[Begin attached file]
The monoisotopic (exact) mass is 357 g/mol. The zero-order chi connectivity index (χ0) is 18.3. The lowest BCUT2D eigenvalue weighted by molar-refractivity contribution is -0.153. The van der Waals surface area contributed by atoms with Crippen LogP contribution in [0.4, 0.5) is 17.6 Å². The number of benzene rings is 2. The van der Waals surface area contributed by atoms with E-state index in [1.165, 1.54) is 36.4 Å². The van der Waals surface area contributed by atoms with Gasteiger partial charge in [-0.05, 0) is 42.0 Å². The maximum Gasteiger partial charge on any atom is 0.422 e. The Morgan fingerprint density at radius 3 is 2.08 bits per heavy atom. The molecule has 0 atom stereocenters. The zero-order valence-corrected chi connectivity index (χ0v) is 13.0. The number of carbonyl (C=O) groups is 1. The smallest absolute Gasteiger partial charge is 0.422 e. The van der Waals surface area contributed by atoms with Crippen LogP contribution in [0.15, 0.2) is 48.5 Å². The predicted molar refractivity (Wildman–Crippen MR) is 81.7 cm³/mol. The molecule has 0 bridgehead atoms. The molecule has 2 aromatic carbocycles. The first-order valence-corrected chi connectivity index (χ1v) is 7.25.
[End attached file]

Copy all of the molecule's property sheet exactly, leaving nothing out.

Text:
The monoisotopic (exact) mass is 357 g/mol. The zero-order chi connectivity index (χ0) is 18.3. The lowest BCUT2D eigenvalue weighted by molar-refractivity contribution is -0.153. The van der Waals surface area contributed by atoms with Crippen LogP contribution in [0.4, 0.5) is 17.6 Å². The number of benzene rings is 2. The van der Waals surface area contributed by atoms with E-state index in [1.165, 1.54) is 36.4 Å². The van der Waals surface area contributed by atoms with Gasteiger partial charge in [-0.05, 0) is 42.0 Å². The maximum Gasteiger partial charge on any atom is 0.422 e. The Morgan fingerprint density at radius 3 is 2.08 bits per heavy atom. The molecule has 0 atom stereocenters. The zero-order valence-corrected chi connectivity index (χ0v) is 13.0. The number of carbonyl (C=O) groups is 1. The smallest absolute Gasteiger partial charge is 0.422 e. The van der Waals surface area contributed by atoms with Crippen LogP contribution in [0.15, 0.2) is 48.5 Å². The predicted molar refractivity (Wildman–Crippen MR) is 81.7 cm³/mol. The molecule has 0 bridgehead atoms. The molecule has 2 aromatic carbocycles. The first-order valence-corrected chi connectivity index (χ1v) is 7.25.